The climate crisis has become a driving and dividing factor in the political arena in recent years. According to the survey, almost three-quarters of respondents think global warming is happening (though that number varies across party lines) with more than half of registered voters agreeing that it is driven by human activities. As such, six-in-ten voters are worried about the current state of the climate — a marked increase from the last survey conducted in March 2018.
When asked how much they would support different strategies the government could use to reduce air pollution, more than three-quarters agreed that investing in renewable energy research and infrastructure and regulating pollution was a priority, as well as taxing pollution (requiring companies to pay a tax on pollution they emit to encourage a reduction in emissions). A majority of respondents also support more specific policies to reduce carbon pollution and promote clean energy, including a revenue-neutral carbon tax and a fee on carbon pollution that distributes money to U.S. citizens through monthly dividend checks. Furthermore, many support a Clean Power Plan that implements strict carbon dioxide emission limits on existing coal-fired power plants. A majority of voters also say they want policies that address the pollution that causes global warming and reduces pollution investments, regulations and taxes.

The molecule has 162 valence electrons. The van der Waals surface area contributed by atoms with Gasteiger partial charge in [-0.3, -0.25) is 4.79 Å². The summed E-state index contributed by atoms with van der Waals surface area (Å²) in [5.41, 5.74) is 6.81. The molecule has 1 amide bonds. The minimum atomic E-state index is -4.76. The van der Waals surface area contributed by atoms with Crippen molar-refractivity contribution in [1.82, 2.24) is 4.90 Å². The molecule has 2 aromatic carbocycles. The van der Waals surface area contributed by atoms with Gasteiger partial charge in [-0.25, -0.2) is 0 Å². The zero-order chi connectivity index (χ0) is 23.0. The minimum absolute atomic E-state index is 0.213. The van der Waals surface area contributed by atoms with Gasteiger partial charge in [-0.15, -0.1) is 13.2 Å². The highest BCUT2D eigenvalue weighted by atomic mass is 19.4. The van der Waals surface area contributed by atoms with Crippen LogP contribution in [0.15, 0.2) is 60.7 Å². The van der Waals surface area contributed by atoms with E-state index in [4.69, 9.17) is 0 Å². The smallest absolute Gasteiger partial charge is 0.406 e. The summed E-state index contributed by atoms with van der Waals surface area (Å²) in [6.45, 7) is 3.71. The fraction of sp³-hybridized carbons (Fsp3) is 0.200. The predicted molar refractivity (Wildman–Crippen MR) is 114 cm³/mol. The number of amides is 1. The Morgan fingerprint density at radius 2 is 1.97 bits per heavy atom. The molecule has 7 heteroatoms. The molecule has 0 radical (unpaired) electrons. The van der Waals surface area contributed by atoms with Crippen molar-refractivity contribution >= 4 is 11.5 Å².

Climate change ranks as the 17th most important voting issue and is a more polarizing topic than abortion. So much so, that almost half of registered voters say they would support a president who declared global warming a national emergency if Congress does not act.
A handful of 2020 presidential candidates have put climate change at the forefront of their campaign platform as part of ongoing pressure to combat the effects of climate change. The Green New Deal, unveiled in part by Representative Alexandria Ocasio-Cortez (D-NY) earlier this year is a decade-long plan that will "mobilize every aspect of American society ... to achieve net-zero greenhouse gas emissions and create economic prosperity for all," according to a section of the resolution from her office posted by NPR.